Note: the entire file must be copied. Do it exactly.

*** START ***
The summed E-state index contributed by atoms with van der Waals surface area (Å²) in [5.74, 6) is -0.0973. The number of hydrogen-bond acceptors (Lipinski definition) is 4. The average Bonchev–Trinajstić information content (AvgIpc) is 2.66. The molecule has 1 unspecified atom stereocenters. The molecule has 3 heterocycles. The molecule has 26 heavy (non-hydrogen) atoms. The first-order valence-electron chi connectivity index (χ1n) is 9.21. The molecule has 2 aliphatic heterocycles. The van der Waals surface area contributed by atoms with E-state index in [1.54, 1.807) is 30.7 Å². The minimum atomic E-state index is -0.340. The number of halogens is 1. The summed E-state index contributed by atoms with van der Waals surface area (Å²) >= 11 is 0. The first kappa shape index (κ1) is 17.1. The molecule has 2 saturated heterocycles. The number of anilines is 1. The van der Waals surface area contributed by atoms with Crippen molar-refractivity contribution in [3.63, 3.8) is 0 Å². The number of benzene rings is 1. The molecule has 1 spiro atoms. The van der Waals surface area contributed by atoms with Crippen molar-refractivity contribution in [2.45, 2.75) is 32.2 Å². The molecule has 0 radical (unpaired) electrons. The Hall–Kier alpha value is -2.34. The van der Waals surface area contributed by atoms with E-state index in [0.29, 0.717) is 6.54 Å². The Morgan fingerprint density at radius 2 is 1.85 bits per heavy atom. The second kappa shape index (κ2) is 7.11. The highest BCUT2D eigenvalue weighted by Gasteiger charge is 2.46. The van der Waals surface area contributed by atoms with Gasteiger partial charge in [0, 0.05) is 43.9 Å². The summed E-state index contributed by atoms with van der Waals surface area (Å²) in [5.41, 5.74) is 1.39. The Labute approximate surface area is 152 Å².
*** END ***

The summed E-state index contributed by atoms with van der Waals surface area (Å²) in [5.74, 6) is -0.0973. The number of hydrogen-bond acceptors (Lipinski definition) is 4. The average Bonchev–Trinajstić information content (AvgIpc) is 2.66. The molecule has 1 unspecified atom stereocenters. The molecule has 3 heterocycles. The molecule has 26 heavy (non-hydrogen) atoms. The first-order valence-electron chi connectivity index (χ1n) is 9.21. The molecule has 2 aliphatic heterocycles. The van der Waals surface area contributed by atoms with E-state index in [1.54, 1.807) is 30.7 Å². The minimum atomic E-state index is -0.340. The number of halogens is 1. The summed E-state index contributed by atoms with van der Waals surface area (Å²) >= 11 is 0. The first kappa shape index (κ1) is 17.1. The molecule has 2 saturated heterocycles. The number of anilines is 1. The van der Waals surface area contributed by atoms with Crippen molar-refractivity contribution in [3.63, 3.8) is 0 Å². The number of benzene rings is 1. The molecule has 1 spiro atoms. The van der Waals surface area contributed by atoms with Crippen molar-refractivity contribution in [2.45, 2.75) is 32.2 Å². The molecule has 0 radical (unpaired) electrons. The Hall–Kier alpha value is -2.34. The van der Waals surface area contributed by atoms with E-state index in [0.29, 0.717) is 6.54 Å². The Morgan fingerprint density at radius 2 is 1.85 bits per heavy atom. The second kappa shape index (κ2) is 7.11. The highest BCUT2D eigenvalue weighted by Gasteiger charge is 2.46. The van der Waals surface area contributed by atoms with Gasteiger partial charge in [0, 0.05) is 43.9 Å². The summed E-state index contributed by atoms with van der Waals surface area (Å²) in [5.41, 5.74) is 1.39. The Labute approximate surface area is 152 Å².